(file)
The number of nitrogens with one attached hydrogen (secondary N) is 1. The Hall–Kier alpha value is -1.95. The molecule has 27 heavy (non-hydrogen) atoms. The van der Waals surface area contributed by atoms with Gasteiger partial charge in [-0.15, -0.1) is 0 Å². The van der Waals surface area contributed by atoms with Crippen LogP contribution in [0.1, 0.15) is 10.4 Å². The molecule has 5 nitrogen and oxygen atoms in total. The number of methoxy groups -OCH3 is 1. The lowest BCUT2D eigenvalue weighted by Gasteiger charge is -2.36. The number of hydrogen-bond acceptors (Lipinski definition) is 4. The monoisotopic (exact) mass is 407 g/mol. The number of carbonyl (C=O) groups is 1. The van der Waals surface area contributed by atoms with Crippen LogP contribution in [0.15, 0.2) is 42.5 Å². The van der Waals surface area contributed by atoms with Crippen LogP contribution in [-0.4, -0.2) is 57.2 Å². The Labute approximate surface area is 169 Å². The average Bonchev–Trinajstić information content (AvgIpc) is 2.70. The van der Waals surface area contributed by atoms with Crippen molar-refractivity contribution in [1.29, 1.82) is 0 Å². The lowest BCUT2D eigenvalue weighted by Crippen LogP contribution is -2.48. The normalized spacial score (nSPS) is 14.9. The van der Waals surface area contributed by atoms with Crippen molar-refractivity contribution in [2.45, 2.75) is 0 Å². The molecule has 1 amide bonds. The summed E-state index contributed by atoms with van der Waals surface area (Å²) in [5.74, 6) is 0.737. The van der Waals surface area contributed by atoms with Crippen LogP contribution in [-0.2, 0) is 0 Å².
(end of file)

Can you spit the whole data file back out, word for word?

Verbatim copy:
The number of nitrogens with one attached hydrogen (secondary N) is 1. The Hall–Kier alpha value is -1.95. The molecule has 27 heavy (non-hydrogen) atoms. The van der Waals surface area contributed by atoms with Gasteiger partial charge in [-0.15, -0.1) is 0 Å². The van der Waals surface area contributed by atoms with Crippen LogP contribution in [0.1, 0.15) is 10.4 Å². The molecule has 5 nitrogen and oxygen atoms in total. The number of methoxy groups -OCH3 is 1. The lowest BCUT2D eigenvalue weighted by Gasteiger charge is -2.36. The number of hydrogen-bond acceptors (Lipinski definition) is 4. The monoisotopic (exact) mass is 407 g/mol. The number of carbonyl (C=O) groups is 1. The van der Waals surface area contributed by atoms with Crippen LogP contribution in [0.15, 0.2) is 42.5 Å². The van der Waals surface area contributed by atoms with Crippen LogP contribution in [-0.4, -0.2) is 57.2 Å². The Labute approximate surface area is 169 Å². The average Bonchev–Trinajstić information content (AvgIpc) is 2.70. The van der Waals surface area contributed by atoms with Crippen molar-refractivity contribution in [1.29, 1.82) is 0 Å². The lowest BCUT2D eigenvalue weighted by Crippen LogP contribution is -2.48. The normalized spacial score (nSPS) is 14.9. The van der Waals surface area contributed by atoms with Crippen molar-refractivity contribution in [2.45, 2.75) is 0 Å². The molecule has 1 amide bonds. The summed E-state index contributed by atoms with van der Waals surface area (Å²) in [5.74, 6) is 0.737. The van der Waals surface area contributed by atoms with Crippen LogP contribution in [-0.2, 0) is 0 Å².